1. Any contract that is not to be fully performed within 1 year after it is executed; and

2. Any contract for the purchase, lease or renting of materials or equipment or for the provision of services which requires payment by the association in the aggregate that exceeds 5% of the total annual association budget.

Boards do NOT have to obtain competitive bids for the following:

1. Contracts with employees of the association;

2. Contracts for an attorney, accountant, architect, community association manager, timeshare management firm, engineer or landscape architect;

3. Contracts with a business entity which is the only source of supply for the services needed within the county serving the association; or

4. Contracts for products and services supplied in an emergency.

Boards are not required to accept the lowest competitive bid received. Although contract price will always be a consideration taken into account when awarding a contract, it should NOT be the only consideration. Additional factors to be considered should include:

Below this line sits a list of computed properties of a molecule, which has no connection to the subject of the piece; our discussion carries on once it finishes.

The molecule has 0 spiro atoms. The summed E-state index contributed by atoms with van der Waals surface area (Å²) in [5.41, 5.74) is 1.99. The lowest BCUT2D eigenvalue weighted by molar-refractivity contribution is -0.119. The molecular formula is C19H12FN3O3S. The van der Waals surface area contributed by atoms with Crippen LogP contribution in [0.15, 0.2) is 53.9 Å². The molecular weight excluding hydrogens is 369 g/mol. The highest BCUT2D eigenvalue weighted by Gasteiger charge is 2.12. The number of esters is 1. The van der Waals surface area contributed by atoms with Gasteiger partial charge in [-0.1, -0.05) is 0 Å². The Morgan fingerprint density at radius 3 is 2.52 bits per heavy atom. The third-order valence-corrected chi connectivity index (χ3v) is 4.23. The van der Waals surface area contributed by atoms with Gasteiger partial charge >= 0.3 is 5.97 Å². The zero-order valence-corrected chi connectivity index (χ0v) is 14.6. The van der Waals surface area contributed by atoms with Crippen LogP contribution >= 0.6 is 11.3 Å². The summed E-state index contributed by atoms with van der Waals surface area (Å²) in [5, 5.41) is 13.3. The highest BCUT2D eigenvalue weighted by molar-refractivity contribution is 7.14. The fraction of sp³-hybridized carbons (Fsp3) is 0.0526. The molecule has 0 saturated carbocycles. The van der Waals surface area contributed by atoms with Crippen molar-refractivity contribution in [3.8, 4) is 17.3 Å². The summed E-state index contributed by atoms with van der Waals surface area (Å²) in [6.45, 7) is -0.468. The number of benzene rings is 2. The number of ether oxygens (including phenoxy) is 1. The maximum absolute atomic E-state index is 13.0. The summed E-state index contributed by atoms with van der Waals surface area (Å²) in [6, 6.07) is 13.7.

-Vendor Identification/Verification: Is the vendor authorized to conduct business in the State where the association is located? Florida associations can check out the validity of the vendor's busines organization with the Division of Corporations at

-Vendor Licensing: Does the vendor hold a valid license to perform the necessary work? Florida associations can check a vendor's professional licenses with the Florida Department of Business and Professional Regulation at

-Vendor Referrals: How do the vendor's prior customers feel about their work? The association should always ask to speak with a vendor's most recent customers in order to get honest feedback on that vendor's qualifications and customer satisfaction. If the referral list provided to you contains old projects, it may be a warning sign.

-Length of Service: How long has the vendor been in business? The longer the track record, the better.

-Ability to Perform the Services: What are the vendor's resources? Do they have the correct knowledge, equipment and personnel to perform the services you are requesting or is the vendor going to sub-contract the work to other vendors?

-Insurance: The association should always obtain copies of the vendor's insurance certificates and ensure that the limits are acceptable.